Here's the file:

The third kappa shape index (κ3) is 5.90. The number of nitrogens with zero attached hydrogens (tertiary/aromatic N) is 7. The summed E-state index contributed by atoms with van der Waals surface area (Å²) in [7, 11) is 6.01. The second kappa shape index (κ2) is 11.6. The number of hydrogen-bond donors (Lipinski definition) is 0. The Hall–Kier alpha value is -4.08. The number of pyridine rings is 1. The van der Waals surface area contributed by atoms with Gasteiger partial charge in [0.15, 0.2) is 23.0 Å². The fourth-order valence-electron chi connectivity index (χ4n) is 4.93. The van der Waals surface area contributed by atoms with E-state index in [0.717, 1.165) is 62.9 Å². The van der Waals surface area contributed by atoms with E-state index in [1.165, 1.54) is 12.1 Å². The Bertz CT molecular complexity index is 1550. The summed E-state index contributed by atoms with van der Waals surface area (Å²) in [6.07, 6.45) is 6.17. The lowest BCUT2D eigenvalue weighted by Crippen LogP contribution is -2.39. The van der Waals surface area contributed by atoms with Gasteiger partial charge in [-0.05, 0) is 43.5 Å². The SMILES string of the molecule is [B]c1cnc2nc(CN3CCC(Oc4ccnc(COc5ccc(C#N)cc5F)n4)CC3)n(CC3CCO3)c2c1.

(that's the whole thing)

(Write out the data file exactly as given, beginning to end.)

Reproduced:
The third kappa shape index (κ3) is 5.90. The number of nitrogens with zero attached hydrogens (tertiary/aromatic N) is 7. The summed E-state index contributed by atoms with van der Waals surface area (Å²) in [7, 11) is 6.01. The second kappa shape index (κ2) is 11.6. The number of hydrogen-bond donors (Lipinski definition) is 0. The Hall–Kier alpha value is -4.08. The number of pyridine rings is 1. The van der Waals surface area contributed by atoms with Gasteiger partial charge in [0.15, 0.2) is 23.0 Å². The fourth-order valence-electron chi connectivity index (χ4n) is 4.93. The van der Waals surface area contributed by atoms with E-state index in [0.717, 1.165) is 62.9 Å². The van der Waals surface area contributed by atoms with E-state index in [1.165, 1.54) is 12.1 Å². The Bertz CT molecular complexity index is 1550. The summed E-state index contributed by atoms with van der Waals surface area (Å²) in [6.07, 6.45) is 6.17. The lowest BCUT2D eigenvalue weighted by Crippen LogP contribution is -2.39. The van der Waals surface area contributed by atoms with Gasteiger partial charge in [-0.05, 0) is 43.5 Å². The SMILES string of the molecule is [B]c1cnc2nc(CN3CCC(Oc4ccnc(COc5ccc(C#N)cc5F)n4)CC3)n(CC3CCO3)c2c1.